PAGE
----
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Friday Facts: Government Information You Can Use

This Week's Facts:

  1. Online Resources Offer Advice, Support for Fathers

  2. Kids.Gov Provides Great Ideas and Activities for Educational Summer Fun

  3. Advice Helps Parents Communicate with Children About Bullying

  4. Father's Day Fast Facts

National Men's Health Week

Celebrate Men's Health Week with these Timely Tips

Do you find it difficult to get your dad, husband, or other male family members to pay attention to their health needs? Men face unique health challenges, and one of the most dangerous can be not seeking health care.  According to the Agency for Healthcare Research and Quality (AHRQ), men are 24% less likely than women to go to the doctor and have regular checkups. National Men’s Health Week, June 10-16, may be the opportunity you need to encourage self-care. The U.S. Centers for Disease Control and Prevention (CDC) reminds men to make their own health a priority with its Healthy Men website. Find tips on how to be healthier and to live a productive life.  The CDC recommends common-sense strategies for health such as getting good sleep, quitting smoking/tobacco use, moving more, eating healthy, and taming stress. For those who haven’t had regular physical checkups or health screenings, you can get a list of suggested screenings and preventive tests to stay healthy at any age. The U.S. Department of Health and Human Services campaign, Man Up. Take Control of Your Health, is dedicated to men’s health with resources and facts to help men stay healthy and active. You can also stay up on the latest about men's health at CDC by signing up for e-mail updates in the top right corner of the Men's Health website.

Friday Facts Editorial Team:

Katharine Springer
State Data Center Coordinator

Kim Brown-Harden
Federal Documents Coordinator

Andrea Glenn
State Documents Coordinator

Indiana Federal Depository Library Program

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Online Resources Offer Advice, Support for Fathers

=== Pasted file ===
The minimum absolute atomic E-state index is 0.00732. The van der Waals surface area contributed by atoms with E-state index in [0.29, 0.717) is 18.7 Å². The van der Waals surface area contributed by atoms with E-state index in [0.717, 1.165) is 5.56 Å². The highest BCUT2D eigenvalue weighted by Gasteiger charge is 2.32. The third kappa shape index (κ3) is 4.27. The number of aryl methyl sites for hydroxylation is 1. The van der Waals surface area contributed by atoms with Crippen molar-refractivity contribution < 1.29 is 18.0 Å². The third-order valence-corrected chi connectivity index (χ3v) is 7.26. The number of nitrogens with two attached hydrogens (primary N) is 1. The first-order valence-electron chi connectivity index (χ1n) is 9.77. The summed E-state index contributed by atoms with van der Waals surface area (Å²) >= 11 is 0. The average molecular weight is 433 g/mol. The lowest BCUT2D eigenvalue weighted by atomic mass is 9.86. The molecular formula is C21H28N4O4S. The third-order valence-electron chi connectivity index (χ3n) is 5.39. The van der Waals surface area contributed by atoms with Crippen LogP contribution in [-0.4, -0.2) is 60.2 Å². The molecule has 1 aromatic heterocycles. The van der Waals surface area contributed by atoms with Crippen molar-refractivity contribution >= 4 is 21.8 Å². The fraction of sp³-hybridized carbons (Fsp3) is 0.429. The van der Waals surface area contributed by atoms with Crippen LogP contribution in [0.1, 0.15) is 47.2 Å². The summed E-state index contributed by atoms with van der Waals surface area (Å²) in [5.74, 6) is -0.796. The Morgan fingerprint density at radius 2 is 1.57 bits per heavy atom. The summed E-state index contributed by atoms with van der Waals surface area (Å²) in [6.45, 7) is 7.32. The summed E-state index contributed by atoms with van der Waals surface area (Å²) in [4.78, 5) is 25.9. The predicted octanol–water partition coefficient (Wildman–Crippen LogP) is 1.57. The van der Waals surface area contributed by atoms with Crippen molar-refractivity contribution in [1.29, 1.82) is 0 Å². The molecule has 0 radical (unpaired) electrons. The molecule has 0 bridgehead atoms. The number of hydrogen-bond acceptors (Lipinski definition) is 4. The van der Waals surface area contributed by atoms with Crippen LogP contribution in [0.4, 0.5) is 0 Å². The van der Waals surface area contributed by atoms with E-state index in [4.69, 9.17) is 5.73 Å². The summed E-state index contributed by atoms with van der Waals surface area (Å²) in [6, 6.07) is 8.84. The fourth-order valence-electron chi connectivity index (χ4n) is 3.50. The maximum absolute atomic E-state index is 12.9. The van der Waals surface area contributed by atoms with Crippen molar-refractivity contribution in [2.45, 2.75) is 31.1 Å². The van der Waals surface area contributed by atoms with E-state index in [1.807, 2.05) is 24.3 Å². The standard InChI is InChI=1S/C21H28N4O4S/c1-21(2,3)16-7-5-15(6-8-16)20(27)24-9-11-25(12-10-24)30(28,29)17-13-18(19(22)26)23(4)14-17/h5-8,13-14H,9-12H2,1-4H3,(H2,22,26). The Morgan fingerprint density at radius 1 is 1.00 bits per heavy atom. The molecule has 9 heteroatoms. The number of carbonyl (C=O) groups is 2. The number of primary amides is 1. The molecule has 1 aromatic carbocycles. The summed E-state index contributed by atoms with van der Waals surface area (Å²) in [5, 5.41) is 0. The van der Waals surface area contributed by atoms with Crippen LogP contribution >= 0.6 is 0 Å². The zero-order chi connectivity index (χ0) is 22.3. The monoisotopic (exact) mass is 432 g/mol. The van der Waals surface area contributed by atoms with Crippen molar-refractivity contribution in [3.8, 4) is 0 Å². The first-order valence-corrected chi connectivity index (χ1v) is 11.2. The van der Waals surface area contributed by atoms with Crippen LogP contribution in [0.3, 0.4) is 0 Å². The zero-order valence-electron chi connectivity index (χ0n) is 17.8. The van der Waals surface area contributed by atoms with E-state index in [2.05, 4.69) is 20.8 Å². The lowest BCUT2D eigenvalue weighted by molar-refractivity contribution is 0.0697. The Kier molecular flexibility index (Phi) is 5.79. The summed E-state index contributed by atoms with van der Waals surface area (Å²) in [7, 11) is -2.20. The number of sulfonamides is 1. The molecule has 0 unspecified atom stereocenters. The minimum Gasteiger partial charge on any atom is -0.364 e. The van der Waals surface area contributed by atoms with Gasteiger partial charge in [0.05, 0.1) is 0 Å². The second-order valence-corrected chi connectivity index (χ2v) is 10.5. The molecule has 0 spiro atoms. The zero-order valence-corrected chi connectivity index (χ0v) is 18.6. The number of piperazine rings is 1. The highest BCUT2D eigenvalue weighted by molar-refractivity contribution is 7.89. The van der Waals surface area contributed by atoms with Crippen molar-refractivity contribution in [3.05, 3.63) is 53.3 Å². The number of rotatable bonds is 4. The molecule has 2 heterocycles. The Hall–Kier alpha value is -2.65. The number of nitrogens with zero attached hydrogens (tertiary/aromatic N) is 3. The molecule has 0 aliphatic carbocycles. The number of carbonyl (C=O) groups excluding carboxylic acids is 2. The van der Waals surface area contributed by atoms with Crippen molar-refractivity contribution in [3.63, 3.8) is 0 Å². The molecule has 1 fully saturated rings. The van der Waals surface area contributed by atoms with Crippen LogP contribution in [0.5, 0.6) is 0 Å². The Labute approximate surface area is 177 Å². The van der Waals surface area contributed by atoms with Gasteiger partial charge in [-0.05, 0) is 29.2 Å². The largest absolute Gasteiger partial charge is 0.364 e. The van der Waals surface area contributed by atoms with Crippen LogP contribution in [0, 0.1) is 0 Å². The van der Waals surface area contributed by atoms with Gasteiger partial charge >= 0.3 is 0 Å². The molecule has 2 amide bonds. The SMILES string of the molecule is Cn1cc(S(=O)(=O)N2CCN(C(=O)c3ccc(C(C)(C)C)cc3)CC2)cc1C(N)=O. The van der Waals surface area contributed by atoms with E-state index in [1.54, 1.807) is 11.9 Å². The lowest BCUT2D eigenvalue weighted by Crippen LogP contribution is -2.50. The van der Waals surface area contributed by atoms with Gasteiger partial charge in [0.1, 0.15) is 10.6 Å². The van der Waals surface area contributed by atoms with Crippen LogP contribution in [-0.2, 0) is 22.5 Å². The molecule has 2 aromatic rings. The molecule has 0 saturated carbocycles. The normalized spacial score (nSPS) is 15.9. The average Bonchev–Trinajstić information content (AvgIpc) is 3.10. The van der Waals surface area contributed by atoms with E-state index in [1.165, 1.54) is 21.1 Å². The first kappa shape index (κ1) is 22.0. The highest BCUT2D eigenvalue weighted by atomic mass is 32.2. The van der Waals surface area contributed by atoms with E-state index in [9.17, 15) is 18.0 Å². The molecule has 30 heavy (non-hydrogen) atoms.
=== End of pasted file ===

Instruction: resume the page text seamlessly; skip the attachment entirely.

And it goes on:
Fatherhood PledgeFather’s Day is a time to celebrate and appreciate dads and those who fill a role as a father figure.  Many fathers are reluctant to talk about their concerns about being a dad. Others simply may not realize they have a place to go for discussion, tips, and advice. The National Responsible Fatherhood Clearinghouse is a national resource for fathers, practitioners, and public programs which serve or support efforts for strong fathers and families. It is funded through the U.S. Office of Family Assistance (OFA). The mission of this program is to provide, assist, and publish current research and strategies that will encourage and strengthen fathers with a variety of tools. Many dads are at a loss on how to spend more quality time with their kids – and this website provides tips and activities to help find more creative ways to enjoy time with their kids. Dads can sign up to take the Fatherhood Pledge to reinforce their commitment to their families and children. They can also find fatherhood programs all over the United States that deal specifically with the issues of becoming a dad. For dads with more experience and a desire to help others, sign up to become a mentor and offer advice, support, and friendship to those who may need the presence of a dad in their lives.  Dads are a vital resource to families and communities. Remember to honor Dad and thank him for his sacrifice. Happy Father’s Day!

Kids.Gov Provides Great Ideas and Activities for Educational Summer Fun is the government’s official web portal for kids, with activities for kindergarteners through 8th graders and resources for parents and teachers. If you’re looking for ways to keep the kids engaged and learning this summer, has a variety of resources all in one safe spot for your kids. Some highlights from the site include:

  • Games: You won’t mind your kids spending time playing games online when they’re learning about math, science, history and more. In’s Play Games section, they can enjoy adventures like solving secret codes from the National Security Agency, working on word puzzles about the earth from NASA, and experiencing the challenges of being a Peace Corps volunteer.